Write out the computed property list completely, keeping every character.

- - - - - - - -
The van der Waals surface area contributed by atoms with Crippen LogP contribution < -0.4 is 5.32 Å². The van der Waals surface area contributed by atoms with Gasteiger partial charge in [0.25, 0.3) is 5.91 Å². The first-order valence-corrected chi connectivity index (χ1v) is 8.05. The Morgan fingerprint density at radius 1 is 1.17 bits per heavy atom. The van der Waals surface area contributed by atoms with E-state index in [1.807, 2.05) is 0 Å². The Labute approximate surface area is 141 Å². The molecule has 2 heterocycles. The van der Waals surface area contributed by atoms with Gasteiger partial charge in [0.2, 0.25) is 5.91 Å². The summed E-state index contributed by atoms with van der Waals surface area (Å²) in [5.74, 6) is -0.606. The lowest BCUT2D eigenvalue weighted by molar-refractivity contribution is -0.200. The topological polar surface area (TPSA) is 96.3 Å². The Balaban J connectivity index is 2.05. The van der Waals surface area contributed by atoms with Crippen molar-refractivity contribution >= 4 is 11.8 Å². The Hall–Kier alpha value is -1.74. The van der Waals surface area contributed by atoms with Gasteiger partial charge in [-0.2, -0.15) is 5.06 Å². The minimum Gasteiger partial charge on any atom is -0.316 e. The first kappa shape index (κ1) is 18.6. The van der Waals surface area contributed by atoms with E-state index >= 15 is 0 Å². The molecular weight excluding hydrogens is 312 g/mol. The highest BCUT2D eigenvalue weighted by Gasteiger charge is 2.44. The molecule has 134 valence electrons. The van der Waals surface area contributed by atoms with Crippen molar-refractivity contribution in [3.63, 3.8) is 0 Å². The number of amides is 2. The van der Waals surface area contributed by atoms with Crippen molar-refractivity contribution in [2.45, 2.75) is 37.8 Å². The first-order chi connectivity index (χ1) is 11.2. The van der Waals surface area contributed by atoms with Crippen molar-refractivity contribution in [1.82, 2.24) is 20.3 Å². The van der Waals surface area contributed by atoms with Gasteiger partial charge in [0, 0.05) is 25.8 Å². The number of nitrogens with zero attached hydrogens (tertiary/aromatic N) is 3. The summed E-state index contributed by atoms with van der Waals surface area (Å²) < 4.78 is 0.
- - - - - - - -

The van der Waals surface area contributed by atoms with Crippen LogP contribution < -0.4 is 5.32 Å². The van der Waals surface area contributed by atoms with Gasteiger partial charge in [0.25, 0.3) is 5.91 Å². The first-order valence-corrected chi connectivity index (χ1v) is 8.05. The Morgan fingerprint density at radius 1 is 1.17 bits per heavy atom. The van der Waals surface area contributed by atoms with E-state index in [1.807, 2.05) is 0 Å². The Labute approximate surface area is 141 Å². The molecule has 2 heterocycles. The van der Waals surface area contributed by atoms with Gasteiger partial charge in [0.2, 0.25) is 5.91 Å². The summed E-state index contributed by atoms with van der Waals surface area (Å²) in [5.74, 6) is -0.606. The lowest BCUT2D eigenvalue weighted by molar-refractivity contribution is -0.200. The topological polar surface area (TPSA) is 96.3 Å². The Balaban J connectivity index is 2.05. The van der Waals surface area contributed by atoms with Crippen molar-refractivity contribution >= 4 is 11.8 Å². The Hall–Kier alpha value is -1.74. The van der Waals surface area contributed by atoms with Gasteiger partial charge in [-0.2, -0.15) is 5.06 Å². The minimum Gasteiger partial charge on any atom is -0.316 e. The first kappa shape index (κ1) is 18.6. The van der Waals surface area contributed by atoms with E-state index >= 15 is 0 Å². The molecular weight excluding hydrogens is 312 g/mol. The highest BCUT2D eigenvalue weighted by Gasteiger charge is 2.44. The molecule has 134 valence electrons. The van der Waals surface area contributed by atoms with Crippen molar-refractivity contribution in [3.63, 3.8) is 0 Å². The number of amides is 2. The van der Waals surface area contributed by atoms with Crippen molar-refractivity contribution in [2.45, 2.75) is 37.8 Å². The first-order chi connectivity index (χ1) is 11.2. The van der Waals surface area contributed by atoms with Crippen molar-refractivity contribution in [1.82, 2.24) is 20.3 Å². The van der Waals surface area contributed by atoms with Gasteiger partial charge in [0, 0.05) is 25.8 Å². The number of nitrogens with zero attached hydrogens (tertiary/aromatic N) is 3. The summed E-state index contributed by atoms with van der Waals surface area (Å²) < 4.78 is 0.